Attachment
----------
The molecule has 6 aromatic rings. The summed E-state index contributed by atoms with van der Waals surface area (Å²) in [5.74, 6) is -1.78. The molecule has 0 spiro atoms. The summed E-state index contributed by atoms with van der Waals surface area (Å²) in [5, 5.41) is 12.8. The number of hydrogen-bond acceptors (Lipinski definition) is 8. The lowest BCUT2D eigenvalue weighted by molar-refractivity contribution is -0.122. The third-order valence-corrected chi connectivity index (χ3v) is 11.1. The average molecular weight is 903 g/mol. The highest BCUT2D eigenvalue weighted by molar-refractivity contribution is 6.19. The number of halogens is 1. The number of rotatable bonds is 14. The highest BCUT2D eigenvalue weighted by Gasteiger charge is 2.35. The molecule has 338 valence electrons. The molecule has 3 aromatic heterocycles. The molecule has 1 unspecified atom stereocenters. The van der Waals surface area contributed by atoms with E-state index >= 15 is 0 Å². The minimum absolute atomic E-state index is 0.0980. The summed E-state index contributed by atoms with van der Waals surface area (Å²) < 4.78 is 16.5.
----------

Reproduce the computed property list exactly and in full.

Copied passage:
The molecule has 6 aromatic rings. The summed E-state index contributed by atoms with van der Waals surface area (Å²) in [5.74, 6) is -1.78. The molecule has 0 spiro atoms. The summed E-state index contributed by atoms with van der Waals surface area (Å²) in [5, 5.41) is 12.8. The number of hydrogen-bond acceptors (Lipinski definition) is 8. The lowest BCUT2D eigenvalue weighted by molar-refractivity contribution is -0.122. The third-order valence-corrected chi connectivity index (χ3v) is 11.1. The average molecular weight is 903 g/mol. The highest BCUT2D eigenvalue weighted by molar-refractivity contribution is 6.19. The number of halogens is 1. The number of rotatable bonds is 14. The highest BCUT2D eigenvalue weighted by Gasteiger charge is 2.35. The molecule has 338 valence electrons. The molecule has 3 aromatic heterocycles. The molecule has 1 unspecified atom stereocenters. The van der Waals surface area contributed by atoms with E-state index >= 15 is 0 Å². The minimum absolute atomic E-state index is 0.0980. The summed E-state index contributed by atoms with van der Waals surface area (Å²) < 4.78 is 16.5.